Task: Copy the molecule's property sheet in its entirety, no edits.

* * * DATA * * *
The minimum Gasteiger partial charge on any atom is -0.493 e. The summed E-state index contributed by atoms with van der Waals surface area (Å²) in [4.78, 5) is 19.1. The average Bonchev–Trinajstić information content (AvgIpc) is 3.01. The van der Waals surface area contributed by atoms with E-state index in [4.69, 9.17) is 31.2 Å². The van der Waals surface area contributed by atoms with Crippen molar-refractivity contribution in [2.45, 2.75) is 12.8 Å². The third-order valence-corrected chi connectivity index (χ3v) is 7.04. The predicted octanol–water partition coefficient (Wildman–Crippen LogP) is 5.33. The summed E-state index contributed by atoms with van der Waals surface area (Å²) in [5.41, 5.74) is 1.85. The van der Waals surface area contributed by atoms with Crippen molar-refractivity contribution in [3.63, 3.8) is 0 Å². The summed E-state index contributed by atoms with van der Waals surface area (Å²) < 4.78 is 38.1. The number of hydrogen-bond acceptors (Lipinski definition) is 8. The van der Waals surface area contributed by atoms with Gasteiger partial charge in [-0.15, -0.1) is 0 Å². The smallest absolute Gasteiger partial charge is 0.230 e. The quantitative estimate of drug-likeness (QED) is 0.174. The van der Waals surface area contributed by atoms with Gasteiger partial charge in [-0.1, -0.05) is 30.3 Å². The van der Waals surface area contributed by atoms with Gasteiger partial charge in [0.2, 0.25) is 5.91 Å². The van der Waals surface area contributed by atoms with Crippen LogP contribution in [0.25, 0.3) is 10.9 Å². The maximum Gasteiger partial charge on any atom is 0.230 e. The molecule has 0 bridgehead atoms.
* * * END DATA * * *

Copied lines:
The minimum Gasteiger partial charge on any atom is -0.493 e. The summed E-state index contributed by atoms with van der Waals surface area (Å²) in [4.78, 5) is 19.1. The average Bonchev–Trinajstić information content (AvgIpc) is 3.01. The van der Waals surface area contributed by atoms with E-state index in [4.69, 9.17) is 31.2 Å². The van der Waals surface area contributed by atoms with Crippen molar-refractivity contribution in [2.45, 2.75) is 12.8 Å². The third-order valence-corrected chi connectivity index (χ3v) is 7.04. The predicted octanol–water partition coefficient (Wildman–Crippen LogP) is 5.33. The summed E-state index contributed by atoms with van der Waals surface area (Å²) in [5.41, 5.74) is 1.85. The van der Waals surface area contributed by atoms with Crippen molar-refractivity contribution in [3.63, 3.8) is 0 Å². The summed E-state index contributed by atoms with van der Waals surface area (Å²) < 4.78 is 38.1. The number of hydrogen-bond acceptors (Lipinski definition) is 8. The van der Waals surface area contributed by atoms with Gasteiger partial charge in [-0.15, -0.1) is 0 Å². The smallest absolute Gasteiger partial charge is 0.230 e. The quantitative estimate of drug-likeness (QED) is 0.174. The van der Waals surface area contributed by atoms with Gasteiger partial charge in [-0.1, -0.05) is 30.3 Å². The van der Waals surface area contributed by atoms with Gasteiger partial charge in [0.2, 0.25) is 5.91 Å². The van der Waals surface area contributed by atoms with Crippen LogP contribution in [0.25, 0.3) is 10.9 Å². The maximum Gasteiger partial charge on any atom is 0.230 e. The molecule has 0 bridgehead atoms.